Yankees: The worst trades in franchise history

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Yankees trades
Vernon Wells was one of the Yankees trades that didn’t work out. (Photo by Lisa Blumenfeld/Getty Images) /

14. December 9, 1941. New York trades Tommy Holmes to the Boston Braves for a pair of players to be named later (Buddy Hassett and Gene Moore).

New York had signed Tommy Holmes as an amateur free agent before the 1937 season. While minor league statistics for the late ’30s and early ’40s are somewhat incomplete, Holmes was a solid contributor over his five seasons in the minors. He regularly hit over .300 with 25+ doubles. There was just no room for him in the Yankees outfield, so the team would trade him before he’d make his debut.

He blossomed once arriving in the majors in 1942. After that, he’d become a fixture in the Braves lineup. Holmes was a .302/.366/.432 hitter over his career. He twice led the league in hits and received MVP consideration for four straight years (a strong argument could be made that he should have won it in 1945).

Hassett was at the tail end of his career, playing just one season in New York before retiring. He hit well in that time, at least, batting .282/.325/.364 in 581 plate appearances.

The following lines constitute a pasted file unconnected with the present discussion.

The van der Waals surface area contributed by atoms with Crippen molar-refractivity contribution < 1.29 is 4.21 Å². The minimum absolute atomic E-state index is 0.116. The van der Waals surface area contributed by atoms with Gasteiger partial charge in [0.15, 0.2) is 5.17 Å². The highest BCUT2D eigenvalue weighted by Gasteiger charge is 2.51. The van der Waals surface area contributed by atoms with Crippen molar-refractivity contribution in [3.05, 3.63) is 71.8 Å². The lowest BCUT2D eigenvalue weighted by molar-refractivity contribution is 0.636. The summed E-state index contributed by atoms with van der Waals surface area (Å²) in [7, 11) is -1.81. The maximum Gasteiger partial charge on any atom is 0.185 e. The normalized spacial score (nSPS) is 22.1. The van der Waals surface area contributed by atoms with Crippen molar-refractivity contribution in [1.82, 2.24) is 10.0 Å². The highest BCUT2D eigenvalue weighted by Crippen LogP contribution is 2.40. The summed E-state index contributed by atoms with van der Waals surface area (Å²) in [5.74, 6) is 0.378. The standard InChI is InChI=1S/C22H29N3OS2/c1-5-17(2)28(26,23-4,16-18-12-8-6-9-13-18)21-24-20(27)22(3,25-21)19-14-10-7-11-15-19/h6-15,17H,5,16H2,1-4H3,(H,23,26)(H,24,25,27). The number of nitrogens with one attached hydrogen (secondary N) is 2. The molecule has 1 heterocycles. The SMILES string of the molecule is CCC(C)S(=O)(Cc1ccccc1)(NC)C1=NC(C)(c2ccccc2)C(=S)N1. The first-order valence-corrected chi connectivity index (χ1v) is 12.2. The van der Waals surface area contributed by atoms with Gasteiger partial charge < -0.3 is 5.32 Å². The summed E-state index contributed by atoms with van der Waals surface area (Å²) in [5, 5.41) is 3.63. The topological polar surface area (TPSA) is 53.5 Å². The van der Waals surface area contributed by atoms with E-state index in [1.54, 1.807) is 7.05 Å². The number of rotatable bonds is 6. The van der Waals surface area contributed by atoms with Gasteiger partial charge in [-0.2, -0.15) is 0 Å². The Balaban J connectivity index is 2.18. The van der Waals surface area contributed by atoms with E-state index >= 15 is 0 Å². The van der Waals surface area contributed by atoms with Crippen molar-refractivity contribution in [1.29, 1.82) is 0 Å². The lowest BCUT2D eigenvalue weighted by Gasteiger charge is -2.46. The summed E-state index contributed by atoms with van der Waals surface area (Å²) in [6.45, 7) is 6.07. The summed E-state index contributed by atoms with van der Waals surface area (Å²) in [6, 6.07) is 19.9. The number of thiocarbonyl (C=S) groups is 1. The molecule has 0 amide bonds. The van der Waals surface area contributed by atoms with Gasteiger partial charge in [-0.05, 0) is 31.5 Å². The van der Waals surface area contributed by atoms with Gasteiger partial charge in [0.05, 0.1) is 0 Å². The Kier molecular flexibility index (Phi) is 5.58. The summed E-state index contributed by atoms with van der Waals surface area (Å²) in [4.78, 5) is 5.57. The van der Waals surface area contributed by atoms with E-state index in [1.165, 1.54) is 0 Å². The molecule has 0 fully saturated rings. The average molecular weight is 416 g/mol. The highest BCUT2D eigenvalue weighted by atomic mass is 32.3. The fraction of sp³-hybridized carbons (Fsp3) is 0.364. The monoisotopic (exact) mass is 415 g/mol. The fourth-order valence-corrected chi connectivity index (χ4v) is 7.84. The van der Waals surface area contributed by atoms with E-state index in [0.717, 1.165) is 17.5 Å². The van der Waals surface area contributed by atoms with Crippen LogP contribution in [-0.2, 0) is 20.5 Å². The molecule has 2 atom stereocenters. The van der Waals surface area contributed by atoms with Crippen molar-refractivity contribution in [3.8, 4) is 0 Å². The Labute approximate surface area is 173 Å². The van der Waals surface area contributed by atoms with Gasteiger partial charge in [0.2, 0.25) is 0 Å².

Moore never would play for the Yankees, as his contract was purchased by the Brooklyn Dodgers just three weeks later.

13. March 26, 2013. New York trades Exicardo Cavones and Kramer Sneed to the Los Angeles Angels for Vernon Wells.

For years the Yankees had to deal with Vernon Wells batting in the heart of the Blue Jays lineup. He was a .279/.330/.478 hitter from 2002 to 2010, averaging 36 doubles and 25 homers a year. He never once struck out 100 times in a season. He was a particular thorn in the Yankees side, batting .301/.352/.516 against the team.

Wells earned the massive contract extension the Blue Jays gave him, but changes in the team’s long-term plans eventually necessitated his trade to Los Angeles. Two dismal seasons later the Angels were looking to get out of what remained on that contract — two years and $42 million — and the Yankees came calling.

Wells hit just .233/.282/.349 in his lone season in New York. The team would release him at year’s end, simply swallowing what remained on his contract.

Neither Cavones nor Sneed ever reached the upper minor leagues.